Roundabout: Shout out loud girl or you won’t be heard - Hindustan Times
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Roundabout: Shout out loud girl or you won’t be heard

ByNirupama Dutt
Mar 26, 2023 01:35 AM IST

Vinta Nanda’s film, produced by Gayatri Gill of Swastik Studios, Shout goes beyond MeToo to view violence against women across the length & breath of the country

It was in February 2020 that I got a phone call from Vinta Nanda that she would be visiting Chandigarh soon and wanted to meet me as she was making a nationwide film on the harassment faced by women and a common friend had given my reference for help. Now hers was a familiar name. Way back in the ‘90s, one had watched her soap on television with interest. It was called “Tara” and told the story of four girls — one of the characters was played by an actor one knew: the lovely Daisy Virk of Patiala. She had graduated from Panjab University’s department of Indian theatre and with her film name, Navneet Nishan, gained fame and endeared herself to the viewers as one of the Tara four.

Filmmaker Vinta Nanda. (HT Photo)
Filmmaker Vinta Nanda. (HT Photo)

Vinta told me that she had been given a reference by Preeti Gill, known in Punjab for the Majha House, a cultural centre she set up in Amritsar some years ago. Gill had long been associated with the feminist movement and had worked with the “Kaali for Women” and “Zubaan” publishing houses in New Delhi.

Vinta shared the idea of her film on atrocities against women across the country and wanted me to help her out in the region. Always ready for the cause, I met Vinta in the office of my friend Veena the lawyer, who was representing acid victims of Punjab and Haryana. I gave her the lead to young Amy Singh, who had been part of the Azadi struggle to free the “Gerhi Route” in Sector 10 of girls being chased in plush cars. Of course, she wanted to meet my friend Bant Singh of Jhabhar village near Mansa.

Bhanwari Devi (HT Photo)
Bhanwari Devi (HT Photo)

The shooting completed by February-end, but Covid-19 followed. The film is finally completed and has had a special screening in Mumbai, drawing rave reviews. Indeed, Vinta has told the story well and it is the first film of its kind, one that speaks of harassment of women across the country and across caste, class, creed and age. It is indeed a valuable document made with passion. Indeed, it covers a long range across the length and breadth of the country, starting with the rape of Bhanwari Devi in Rajasthan, the rape of Bant Singh’s daughter in Punjab and the attack on him during his fight for justice, the Kathua rape case of a minor child, the Kerala nun’s rape and more.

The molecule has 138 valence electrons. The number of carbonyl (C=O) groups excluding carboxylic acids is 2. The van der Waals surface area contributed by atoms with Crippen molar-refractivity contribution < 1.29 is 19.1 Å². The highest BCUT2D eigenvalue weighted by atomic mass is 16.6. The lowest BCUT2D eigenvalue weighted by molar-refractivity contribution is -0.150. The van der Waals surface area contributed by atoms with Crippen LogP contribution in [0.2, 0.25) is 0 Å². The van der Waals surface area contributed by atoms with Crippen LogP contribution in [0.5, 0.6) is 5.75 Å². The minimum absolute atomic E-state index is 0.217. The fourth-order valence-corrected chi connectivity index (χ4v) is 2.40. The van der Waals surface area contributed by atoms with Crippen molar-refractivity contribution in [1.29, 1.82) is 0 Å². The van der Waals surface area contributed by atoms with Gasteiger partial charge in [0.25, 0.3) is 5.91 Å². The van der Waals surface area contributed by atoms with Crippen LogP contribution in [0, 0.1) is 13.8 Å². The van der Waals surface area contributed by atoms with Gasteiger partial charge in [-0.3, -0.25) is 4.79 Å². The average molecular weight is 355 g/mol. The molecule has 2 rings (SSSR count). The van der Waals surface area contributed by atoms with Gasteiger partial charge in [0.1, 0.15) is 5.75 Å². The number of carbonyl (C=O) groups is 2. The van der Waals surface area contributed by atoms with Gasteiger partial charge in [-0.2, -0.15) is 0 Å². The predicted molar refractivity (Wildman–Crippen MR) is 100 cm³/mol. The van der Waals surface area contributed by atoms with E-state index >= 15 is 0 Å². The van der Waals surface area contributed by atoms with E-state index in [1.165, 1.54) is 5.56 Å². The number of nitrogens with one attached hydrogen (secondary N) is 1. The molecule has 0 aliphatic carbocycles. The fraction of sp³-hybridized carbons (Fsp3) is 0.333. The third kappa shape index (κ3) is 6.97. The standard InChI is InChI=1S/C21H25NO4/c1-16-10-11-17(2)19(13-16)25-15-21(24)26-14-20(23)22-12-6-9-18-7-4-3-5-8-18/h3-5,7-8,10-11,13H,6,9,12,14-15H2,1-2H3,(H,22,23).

Veteran film connoisseur Shantanu Ray Chaudhuri says thus of the disquieting documentary titled “Shout”: “In a little over 90 minutes, the film covers a huge ground, taking into its ambit not just the MeToo movement, from which it originated, but also the deep-rooted patriarchy and misogyny that has been written into the DNA of our nation”. Feminist columnist Deepa Gahlot, meanwhile, writes: “Films like ‘Shout’ (tagline: Be Fierce, Be Fabulous) shows us that we can no longer turn away saying that one tragedy in a distant place no longer concerns us because then we become a part of the void of silence”.

Gill and Vinta are planning to screen the film in special shows all over the country including at the villages of Bhanwari Devi and Bant Singh. “If it wasn’t for the sisterhood, we share this film would not have been made,” Vinta adds.

Sunaina Sindhwani (HT Photo)
Sunaina Sindhwani (HT Photo)

Struggle for love

Speaking of struggle and sisterhood, a novel released by author Sunaina Sindhwani in the city on Friday presents a fine example. The second novel by the author, who hails from Haryana and is now living in Canada, has picked the theme of choosing love in a society that accepts only conventional choices. Dedicated to the LGBTQ community, the novel is based on the true story of a woman who grew up in a well-endowed home, but struggles with her sexual ambiguity all her life, always attempting to define her choices.

Finally, she makes a choice of moving away from a loving husband and adult son to accept herself and work with a non-governmental organisation supporting the community. The author says, “It is a novel of love, loss and redemption and an honest woman’s painful quest for truth as she asks herself if she will be accepted as she is?”

A discussion on the rights of the LGBQT community followed the release of the book, covering whether same-sex marriages should be legalised. Sindhwani says, “The novel is an ode to the ability of individuals to transcend their circumstances and stand up against intolerance and ridicule in a rigid society.”

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